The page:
IMMUNOLOGY: A Mixed Blessing
Stephen J. Simpson

Hepatitis B virus (HBV) and the parasite that causes malaria, both remain
health concerns of immense proportion. In certain parts of the world
individuals frequently become infected with both pathogens, raising the
question of how each disease might influence the course of the other.

In an established mouse model of HBV infection, Pasquetto et al. show that
the presence of malarial parasites can profoundly influence the course of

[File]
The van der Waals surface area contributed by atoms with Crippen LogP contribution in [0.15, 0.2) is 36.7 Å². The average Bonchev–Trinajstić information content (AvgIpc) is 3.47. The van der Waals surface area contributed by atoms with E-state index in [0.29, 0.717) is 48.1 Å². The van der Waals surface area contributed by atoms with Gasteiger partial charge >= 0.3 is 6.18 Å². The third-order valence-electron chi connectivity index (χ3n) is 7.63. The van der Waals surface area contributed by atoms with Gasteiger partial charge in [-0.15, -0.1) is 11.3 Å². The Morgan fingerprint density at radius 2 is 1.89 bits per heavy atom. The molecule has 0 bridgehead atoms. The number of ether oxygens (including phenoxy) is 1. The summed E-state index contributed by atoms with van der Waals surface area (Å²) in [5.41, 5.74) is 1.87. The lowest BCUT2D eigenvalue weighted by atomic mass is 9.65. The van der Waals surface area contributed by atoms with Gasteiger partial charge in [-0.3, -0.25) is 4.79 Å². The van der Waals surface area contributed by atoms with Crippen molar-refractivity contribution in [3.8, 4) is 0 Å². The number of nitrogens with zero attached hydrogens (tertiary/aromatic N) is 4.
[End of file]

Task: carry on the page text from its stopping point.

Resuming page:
HBV infection. Expression of HBV genes in the liver was considerably
diminished upon co-infection with the malarial parasite Plasmodium yoeli.
Infection with both the liver and blood stages of the malaria parasite
resulted in this anti-viral effect, which was closely associated with intra
-hepatic inflammation. Although the induction of several proinflammatory
genes was detected within the liver, only interferons a/b and g were
identified as being critical for inhibiting HBV replication. This study may
help to explain some of the protective effects of malaria on the course of
HBV infection in man. -- SJS

Detains in: J. Exp. Med. 192, 529 (2000).